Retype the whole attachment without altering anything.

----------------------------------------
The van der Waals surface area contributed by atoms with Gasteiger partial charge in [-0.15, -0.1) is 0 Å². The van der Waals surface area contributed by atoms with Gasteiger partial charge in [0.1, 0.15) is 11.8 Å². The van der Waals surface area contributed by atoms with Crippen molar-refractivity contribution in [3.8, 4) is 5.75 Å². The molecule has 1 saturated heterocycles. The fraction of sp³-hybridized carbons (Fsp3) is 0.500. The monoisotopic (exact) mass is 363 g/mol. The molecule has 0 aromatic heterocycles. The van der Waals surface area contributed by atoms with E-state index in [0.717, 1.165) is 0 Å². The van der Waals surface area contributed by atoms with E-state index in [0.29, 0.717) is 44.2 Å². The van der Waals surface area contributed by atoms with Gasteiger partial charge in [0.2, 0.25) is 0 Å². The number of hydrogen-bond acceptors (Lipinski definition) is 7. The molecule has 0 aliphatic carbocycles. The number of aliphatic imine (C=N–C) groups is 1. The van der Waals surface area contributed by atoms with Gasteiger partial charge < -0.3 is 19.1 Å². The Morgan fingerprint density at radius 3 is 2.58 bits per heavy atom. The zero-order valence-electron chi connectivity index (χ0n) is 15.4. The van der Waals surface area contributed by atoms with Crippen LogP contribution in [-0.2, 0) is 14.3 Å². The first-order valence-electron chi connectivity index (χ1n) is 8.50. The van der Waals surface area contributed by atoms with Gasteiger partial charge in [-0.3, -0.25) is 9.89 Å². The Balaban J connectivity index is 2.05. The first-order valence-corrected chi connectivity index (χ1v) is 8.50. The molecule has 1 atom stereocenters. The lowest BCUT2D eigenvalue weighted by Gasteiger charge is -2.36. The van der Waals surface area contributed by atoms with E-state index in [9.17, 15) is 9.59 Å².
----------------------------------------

The van der Waals surface area contributed by atoms with Gasteiger partial charge in [-0.15, -0.1) is 0 Å². The van der Waals surface area contributed by atoms with Gasteiger partial charge in [0.1, 0.15) is 11.8 Å². The van der Waals surface area contributed by atoms with Crippen molar-refractivity contribution in [3.8, 4) is 5.75 Å². The molecule has 1 saturated heterocycles. The fraction of sp³-hybridized carbons (Fsp3) is 0.500. The monoisotopic (exact) mass is 363 g/mol. The molecule has 0 aromatic heterocycles. The van der Waals surface area contributed by atoms with E-state index in [0.717, 1.165) is 0 Å². The van der Waals surface area contributed by atoms with E-state index in [0.29, 0.717) is 44.2 Å². The van der Waals surface area contributed by atoms with Gasteiger partial charge in [0.2, 0.25) is 0 Å². The number of hydrogen-bond acceptors (Lipinski definition) is 7. The molecule has 0 aliphatic carbocycles. The number of aliphatic imine (C=N–C) groups is 1. The van der Waals surface area contributed by atoms with Gasteiger partial charge < -0.3 is 19.1 Å². The Morgan fingerprint density at radius 3 is 2.58 bits per heavy atom. The zero-order valence-electron chi connectivity index (χ0n) is 15.4. The van der Waals surface area contributed by atoms with Crippen LogP contribution in [-0.2, 0) is 14.3 Å². The first-order valence-electron chi connectivity index (χ1n) is 8.50. The van der Waals surface area contributed by atoms with Gasteiger partial charge in [-0.3, -0.25) is 9.89 Å². The Balaban J connectivity index is 2.05. The first-order valence-corrected chi connectivity index (χ1v) is 8.50. The molecule has 1 atom stereocenters. The lowest BCUT2D eigenvalue weighted by Gasteiger charge is -2.36. The van der Waals surface area contributed by atoms with E-state index in [9.17, 15) is 9.59 Å².